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Springfield Woman Sentenced for Threatening DCFS Employees

A Springfield woman, Lerin E. Hughes, 25, was sentenced to 42 months’ imprisonment, to be followed by three years of supervised release, following her conviction for cyberstalking.

At the jury trial before U.S. District Judge Colleen R. Lawless, the government presented evidence to establish that Hughes repeatedly made threatening Facebook posts directed towards an employee of the Illinois Department of Children and Family Services (DCFS) who was assigned to investigate allegations of child abuse and neglect. Hughes also sent threatening text messages and e-mail messages and sought out the personal Facebook page of a case worker employed by an agency contracted to work on behalf of DCFS.

The threats occurred over a period of four months during the summer of 2022. These threats included threats to kill the two child protection workers. The government also presented evidence that Hughes made statements to other people indicating her desire to shoot the victims and other juvenile court personnel, as well as the governor of Illinois.

At sentencing, Judge Lawless said the victims were doing their job and should not have had to endure Hughes’s threats and harassment. Judge Lawless noted that the sentence was needed to deter others so that DCFS workers could continue to do their important jobs without fear of similar behavior.

Hughes was indicted on October 18, 2022, and was arrested on October 20, 2022. Hughes has remained in the custody of the United States Marshals Service since her arrest.

The penalties for cyberstalking are not more than five years’ imprisonment, not more than three years’ supervised release, not more than a $250,000 fine, and restitution pursuant to 18 U.S.C. § 3663A.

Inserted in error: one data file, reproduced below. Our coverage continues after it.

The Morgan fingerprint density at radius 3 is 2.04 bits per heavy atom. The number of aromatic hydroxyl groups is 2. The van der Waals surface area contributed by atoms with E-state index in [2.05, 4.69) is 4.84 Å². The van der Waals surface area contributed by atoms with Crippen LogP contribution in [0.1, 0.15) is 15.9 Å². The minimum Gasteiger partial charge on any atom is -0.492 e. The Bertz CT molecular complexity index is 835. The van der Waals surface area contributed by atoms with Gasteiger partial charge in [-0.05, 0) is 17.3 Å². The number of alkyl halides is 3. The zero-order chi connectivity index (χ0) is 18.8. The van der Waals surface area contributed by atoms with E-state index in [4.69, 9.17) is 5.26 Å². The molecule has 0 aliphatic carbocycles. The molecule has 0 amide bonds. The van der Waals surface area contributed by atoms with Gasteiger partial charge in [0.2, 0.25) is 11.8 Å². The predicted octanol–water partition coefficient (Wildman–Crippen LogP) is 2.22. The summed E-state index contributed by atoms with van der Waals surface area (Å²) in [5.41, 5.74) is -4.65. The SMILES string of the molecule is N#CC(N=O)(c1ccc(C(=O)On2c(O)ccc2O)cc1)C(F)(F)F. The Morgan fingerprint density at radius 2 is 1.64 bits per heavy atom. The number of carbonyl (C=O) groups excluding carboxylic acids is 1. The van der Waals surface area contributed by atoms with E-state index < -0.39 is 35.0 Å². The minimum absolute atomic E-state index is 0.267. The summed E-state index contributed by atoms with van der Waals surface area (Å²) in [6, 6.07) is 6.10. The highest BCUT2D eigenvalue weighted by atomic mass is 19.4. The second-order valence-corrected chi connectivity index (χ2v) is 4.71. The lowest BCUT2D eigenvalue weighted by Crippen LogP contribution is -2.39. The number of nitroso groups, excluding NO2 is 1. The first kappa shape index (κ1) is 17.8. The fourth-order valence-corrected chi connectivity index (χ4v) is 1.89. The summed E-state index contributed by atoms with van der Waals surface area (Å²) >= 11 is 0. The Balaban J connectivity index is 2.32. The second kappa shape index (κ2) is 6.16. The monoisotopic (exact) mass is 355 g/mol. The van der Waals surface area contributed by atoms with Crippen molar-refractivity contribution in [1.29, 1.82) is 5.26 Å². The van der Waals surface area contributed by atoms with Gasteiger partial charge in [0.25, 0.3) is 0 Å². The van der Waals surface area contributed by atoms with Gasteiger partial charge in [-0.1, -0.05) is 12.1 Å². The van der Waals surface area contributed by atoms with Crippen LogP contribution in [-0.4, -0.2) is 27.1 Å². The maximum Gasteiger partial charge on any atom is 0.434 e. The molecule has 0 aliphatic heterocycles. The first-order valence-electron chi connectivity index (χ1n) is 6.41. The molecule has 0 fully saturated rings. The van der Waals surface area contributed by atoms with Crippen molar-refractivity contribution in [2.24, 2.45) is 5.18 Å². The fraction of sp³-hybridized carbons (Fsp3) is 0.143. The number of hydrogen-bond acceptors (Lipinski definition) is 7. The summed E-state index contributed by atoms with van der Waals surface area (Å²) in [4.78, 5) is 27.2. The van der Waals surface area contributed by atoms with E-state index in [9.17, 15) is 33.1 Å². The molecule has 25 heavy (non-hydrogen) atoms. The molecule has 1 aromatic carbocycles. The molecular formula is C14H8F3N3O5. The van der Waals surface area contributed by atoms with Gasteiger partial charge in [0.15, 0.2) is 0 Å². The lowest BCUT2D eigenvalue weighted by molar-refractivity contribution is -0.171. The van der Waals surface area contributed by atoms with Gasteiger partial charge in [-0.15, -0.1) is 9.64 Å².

“DCFS employees work tirelessly to protect children in the State of Illinois,” said Assistant United States Attorney Sarah E. Seberger. “The defendant’s words caused real and severe emotional distress that these victims never should have had to endure for merely doing their jobs. This sentence sends a strong message that there are consequences for online threats of violence towards government employees. I am grateful to the FBI for their work on this case, as well as the important assistance of the Sangamon County Sheriff’s Office.”

“The FBI takes threats of violence very seriously and works diligently to protect the communities we serve,” said FBI Springfield Field Office Special Agent in Charge David Nanz. “We will continue to work with our law enforcement partners to disrupt and investigate those who engage in violent rhetoric—holding accountable anyone who threatens to harass, intimidate, or harm another.”

The case investigation was conducted by the Federal Bureau of Investigation, Springfield Field Office. Valuable assistance was provided by the Sangamon County Sheriff’s Department and the Sangamon County State’s Attorney’s Office. Assistant U.S. Attorneys Seberger and Sierra Senor Moore represented the government at trial.


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